POLICY BRIEF | eGovernment Project Management Methodologies: Problems & Solutions
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POLICY BRIEF | eGovernment Project Management Methodologies: Problems & Solutions

By Shauneen Furlong

Abstract: The case for transformational eGovernment continues unabated; impatient stakeholders are more demanding; people, process and content are profoundly impacted; opportunity is rampart - but so is risk and complexity; still, transformational eGovernment remains more theoretical than practical.

POLICY BRIEF | eGovernment Project Management Methodologies: Problems & Solutions

Execution has faltered and relief is not obvious. Enhanced project management has made progress in advancing eGovernment by applying enhanced project management in a holistic manner so that project activities are fully integrated with on-going operational activities: all with an emphasis on measurable results and outcomes.

In this article, author propose a technical paper which concludes that there is another dimension to the transformational eGovernment navigation tool-kit that coalesces with enhanced project management and creates a multi-dimensional approach to transformation; it is existential change leadership that focuses on human mindset behavior. Thus, the next step in the research is to examine a two-pronged approach (enhanced project management and existential change leadership) to respond to the challenges and barriers that have long impeded transformational eGovernment progress and the accountability vacuum for the elusive transformational breakthrough results. 

The current more popular international project management methodologies, PRINCE2 and PMBOK, along with a litany of others, do not meet the needs of eGovernment. eGovernment failure is disappointing and much research has been dedicated to examine why and if project management could be the culprit. Clearly, project management plays a significant role. This paper introduces the proposition that current parlance and management culture accepts that the science of project management is only enacted once a project has been identified.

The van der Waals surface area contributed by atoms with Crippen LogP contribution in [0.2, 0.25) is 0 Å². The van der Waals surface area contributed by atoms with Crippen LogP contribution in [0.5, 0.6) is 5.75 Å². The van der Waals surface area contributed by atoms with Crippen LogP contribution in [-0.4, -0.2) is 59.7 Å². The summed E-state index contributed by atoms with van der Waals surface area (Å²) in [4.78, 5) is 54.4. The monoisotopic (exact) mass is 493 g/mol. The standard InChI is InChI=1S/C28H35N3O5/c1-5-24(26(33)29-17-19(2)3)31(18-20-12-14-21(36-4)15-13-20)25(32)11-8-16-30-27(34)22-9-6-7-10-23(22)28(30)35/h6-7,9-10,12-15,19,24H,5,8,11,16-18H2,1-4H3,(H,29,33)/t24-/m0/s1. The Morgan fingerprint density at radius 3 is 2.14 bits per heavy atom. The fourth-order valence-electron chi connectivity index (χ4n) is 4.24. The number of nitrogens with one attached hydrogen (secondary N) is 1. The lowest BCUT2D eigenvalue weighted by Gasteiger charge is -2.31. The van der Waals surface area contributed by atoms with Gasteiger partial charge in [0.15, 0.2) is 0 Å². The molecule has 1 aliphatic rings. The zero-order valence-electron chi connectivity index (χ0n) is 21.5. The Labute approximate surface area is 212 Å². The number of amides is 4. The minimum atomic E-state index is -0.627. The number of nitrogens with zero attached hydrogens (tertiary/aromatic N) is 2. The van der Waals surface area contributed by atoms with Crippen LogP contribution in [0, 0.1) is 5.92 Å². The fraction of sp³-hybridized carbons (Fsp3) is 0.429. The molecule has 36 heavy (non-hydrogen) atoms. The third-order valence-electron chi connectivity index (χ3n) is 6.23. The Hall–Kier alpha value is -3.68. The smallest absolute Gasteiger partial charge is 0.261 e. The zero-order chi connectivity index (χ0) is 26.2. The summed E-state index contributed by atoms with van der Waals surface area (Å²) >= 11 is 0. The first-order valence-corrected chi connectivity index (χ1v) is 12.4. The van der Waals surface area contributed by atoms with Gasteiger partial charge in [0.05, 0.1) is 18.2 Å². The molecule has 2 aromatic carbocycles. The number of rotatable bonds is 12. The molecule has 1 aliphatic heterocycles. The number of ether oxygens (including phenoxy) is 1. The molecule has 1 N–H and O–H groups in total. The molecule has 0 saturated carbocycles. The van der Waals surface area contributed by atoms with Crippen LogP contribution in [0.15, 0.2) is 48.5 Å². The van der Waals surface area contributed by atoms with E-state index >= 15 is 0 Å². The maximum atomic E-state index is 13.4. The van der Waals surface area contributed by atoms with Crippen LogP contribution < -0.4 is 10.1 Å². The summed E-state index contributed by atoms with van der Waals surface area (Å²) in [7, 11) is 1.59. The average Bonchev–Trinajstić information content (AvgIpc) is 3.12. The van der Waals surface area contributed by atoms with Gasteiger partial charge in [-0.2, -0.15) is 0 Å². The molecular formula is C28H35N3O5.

Inexplicably, common practice does not acknowledge that it is the application of the science of project management to any operational endeavor that creates a specific project. The project is born through the application of the project management principles by bringing rigor, discipline, and specificity to a challenging and complex, though often vague, operational endeavor and objective.

In addition, the science of project management expressed through popular methodologies does not address nor assist with the synergistic compendium of ten barriers and challenges to international eGovernment success recently studied (Furlong, 2011; Furlong, 2012). Furthermore, the discipline of change management is not one of the knowledge areas in the generally accepted project management methodologies.

This paper describes these barriers and challenges and it introduces how project management methodologies fail to address them and how an eGovernment tailored project management solution could mitigate them. In fact, this paper states that these elements must be tackled in order to advance the transformational eGovernment agenda that so many countries strive to attain. As well, this paper addresses the need for effective change management through existential change leadership.

This section outlines the current situation and the inadequacy of the current project management methodologies and their failings; introduces the compendium of ten barriers each requiring attention; and offers preliminary solutions to governments and commercial organizations to digest.

In these world-wide methodologies and other more parochial ones, methodologies, time-honored project management processes associated with project integration, scope, schedule, cost, quality, resource, communications, risk, and procurement are often used as safeguards that split management and control of the projects and thereby water-down accountability for project development and implementation success. In no case is there a domain within the methodologies that directly and specifically provides the transformational eGovernment project manager with the tools to cope with the intrinsic problems that impede transformational eGovernment (Furlong, 2011; Furlong, 2012).